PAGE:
In the very beginning of Tae Kim's Guide to Japanese, namely here, there is this example:
Person that likes fish.
When I read that for the first time, still as a very beginner in japanese, I just said "ok interesting, let's move on". But now, having completed the whole "Basic Grammar" and "Essential Grammar" sections of Tae Kim's guide, and drastically improved my vocabulary, I decided to reread everything and stumbled at this example.
It sounded unnatural, strange. As if the phrase was saying "fish is desirable person". (Note: of course I am far from fluent, so I wouldn't be surprised if it's correct, although sounding strange).
So I see two ways of parsing that phrase:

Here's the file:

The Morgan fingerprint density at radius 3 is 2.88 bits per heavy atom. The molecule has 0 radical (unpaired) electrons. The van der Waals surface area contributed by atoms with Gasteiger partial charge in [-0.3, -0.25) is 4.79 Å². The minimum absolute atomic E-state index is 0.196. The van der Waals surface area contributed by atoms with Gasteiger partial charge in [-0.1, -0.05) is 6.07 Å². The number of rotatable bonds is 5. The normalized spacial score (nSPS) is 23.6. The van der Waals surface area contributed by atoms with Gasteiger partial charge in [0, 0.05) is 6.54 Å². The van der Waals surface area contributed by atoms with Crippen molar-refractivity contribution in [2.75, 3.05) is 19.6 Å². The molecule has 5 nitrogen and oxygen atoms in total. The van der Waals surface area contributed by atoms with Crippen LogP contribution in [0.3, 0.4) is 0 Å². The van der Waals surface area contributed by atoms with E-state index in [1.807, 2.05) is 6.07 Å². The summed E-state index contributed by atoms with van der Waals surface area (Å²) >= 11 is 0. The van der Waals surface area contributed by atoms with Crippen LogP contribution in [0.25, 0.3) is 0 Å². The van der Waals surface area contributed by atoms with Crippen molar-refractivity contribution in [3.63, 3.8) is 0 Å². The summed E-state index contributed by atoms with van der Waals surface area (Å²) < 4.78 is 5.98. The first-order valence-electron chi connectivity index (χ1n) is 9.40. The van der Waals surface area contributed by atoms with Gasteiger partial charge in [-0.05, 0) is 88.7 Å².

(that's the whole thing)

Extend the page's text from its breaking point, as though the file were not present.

Question 1: As far as I know (and here is where I'm probably wrong), we should use な to connect na-adjectives to nouns, but the first way of parsing is using な to connect a whole clause to a noun, is this grammar really correct? Does the whole clause accept a な simply because it ends in a na-adjective? What is going on here?
Question 2: Clearly the second option ("fish is desirable person") does not make sense, but I think we can create a similar example in which both interpretations would fit:
- "person that likes Alice": (Aliceが好き)な人
- "Alice is (a) desirable person": Aliceが(好きな人)
If this is correct, then is guessing by context the only way to decide between the two interpretations?
Note: I didn't post these as separate questions because they are extremely related and there is a chance that a single explanation might help me with both questions.